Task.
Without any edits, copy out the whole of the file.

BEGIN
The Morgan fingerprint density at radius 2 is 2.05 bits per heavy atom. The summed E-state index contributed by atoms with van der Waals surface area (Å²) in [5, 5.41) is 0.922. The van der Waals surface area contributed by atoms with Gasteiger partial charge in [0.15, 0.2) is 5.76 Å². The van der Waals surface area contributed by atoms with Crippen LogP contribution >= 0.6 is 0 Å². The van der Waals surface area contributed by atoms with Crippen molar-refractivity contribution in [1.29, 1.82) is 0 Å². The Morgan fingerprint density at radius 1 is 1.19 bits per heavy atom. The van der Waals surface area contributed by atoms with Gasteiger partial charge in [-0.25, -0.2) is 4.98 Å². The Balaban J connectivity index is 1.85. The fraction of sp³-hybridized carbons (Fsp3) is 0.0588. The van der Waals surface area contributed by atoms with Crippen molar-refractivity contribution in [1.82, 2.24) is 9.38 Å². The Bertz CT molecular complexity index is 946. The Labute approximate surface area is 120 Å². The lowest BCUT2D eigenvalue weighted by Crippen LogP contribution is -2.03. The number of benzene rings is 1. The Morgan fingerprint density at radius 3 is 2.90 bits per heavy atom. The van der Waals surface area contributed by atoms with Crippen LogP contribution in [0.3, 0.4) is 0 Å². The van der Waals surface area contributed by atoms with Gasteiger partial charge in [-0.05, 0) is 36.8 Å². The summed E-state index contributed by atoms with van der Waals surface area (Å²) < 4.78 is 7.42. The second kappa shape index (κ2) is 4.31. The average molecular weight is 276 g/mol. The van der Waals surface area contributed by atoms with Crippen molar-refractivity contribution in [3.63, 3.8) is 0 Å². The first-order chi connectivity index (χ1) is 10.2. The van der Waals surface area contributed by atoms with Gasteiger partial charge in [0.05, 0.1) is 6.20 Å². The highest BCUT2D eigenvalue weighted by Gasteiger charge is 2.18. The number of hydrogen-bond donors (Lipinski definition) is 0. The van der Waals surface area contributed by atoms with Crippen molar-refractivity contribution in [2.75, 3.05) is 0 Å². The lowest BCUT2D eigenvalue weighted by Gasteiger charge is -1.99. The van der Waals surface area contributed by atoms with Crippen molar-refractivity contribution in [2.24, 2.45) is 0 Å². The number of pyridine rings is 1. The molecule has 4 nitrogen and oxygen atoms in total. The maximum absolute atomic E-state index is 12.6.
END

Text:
The Morgan fingerprint density at radius 2 is 2.05 bits per heavy atom. The summed E-state index contributed by atoms with van der Waals surface area (Å²) in [5, 5.41) is 0.922. The van der Waals surface area contributed by atoms with Gasteiger partial charge in [0.15, 0.2) is 5.76 Å². The van der Waals surface area contributed by atoms with Crippen LogP contribution >= 0.6 is 0 Å². The van der Waals surface area contributed by atoms with Crippen molar-refractivity contribution in [1.29, 1.82) is 0 Å². The Morgan fingerprint density at radius 1 is 1.19 bits per heavy atom. The van der Waals surface area contributed by atoms with Gasteiger partial charge in [-0.25, -0.2) is 4.98 Å². The Balaban J connectivity index is 1.85. The fraction of sp³-hybridized carbons (Fsp3) is 0.0588. The van der Waals surface area contributed by atoms with Crippen molar-refractivity contribution in [1.82, 2.24) is 9.38 Å². The Bertz CT molecular complexity index is 946. The Labute approximate surface area is 120 Å². The lowest BCUT2D eigenvalue weighted by Crippen LogP contribution is -2.03. The number of benzene rings is 1. The Morgan fingerprint density at radius 3 is 2.90 bits per heavy atom. The van der Waals surface area contributed by atoms with Crippen LogP contribution in [0.3, 0.4) is 0 Å². The van der Waals surface area contributed by atoms with Gasteiger partial charge in [-0.05, 0) is 36.8 Å². The summed E-state index contributed by atoms with van der Waals surface area (Å²) < 4.78 is 7.42. The second kappa shape index (κ2) is 4.31. The average molecular weight is 276 g/mol. The van der Waals surface area contributed by atoms with Crippen molar-refractivity contribution in [3.63, 3.8) is 0 Å². The first-order chi connectivity index (χ1) is 10.2. The van der Waals surface area contributed by atoms with Gasteiger partial charge in [0.05, 0.1) is 6.20 Å². The highest BCUT2D eigenvalue weighted by Gasteiger charge is 2.18. The number of hydrogen-bond donors (Lipinski definition) is 0. The van der Waals surface area contributed by atoms with Crippen molar-refractivity contribution in [2.75, 3.05) is 0 Å². The lowest BCUT2D eigenvalue weighted by Gasteiger charge is -1.99. The van der Waals surface area contributed by atoms with Crippen molar-refractivity contribution in [2.24, 2.45) is 0 Å². The number of pyridine rings is 1. The molecule has 4 nitrogen and oxygen atoms in total. The maximum absolute atomic E-state index is 12.6.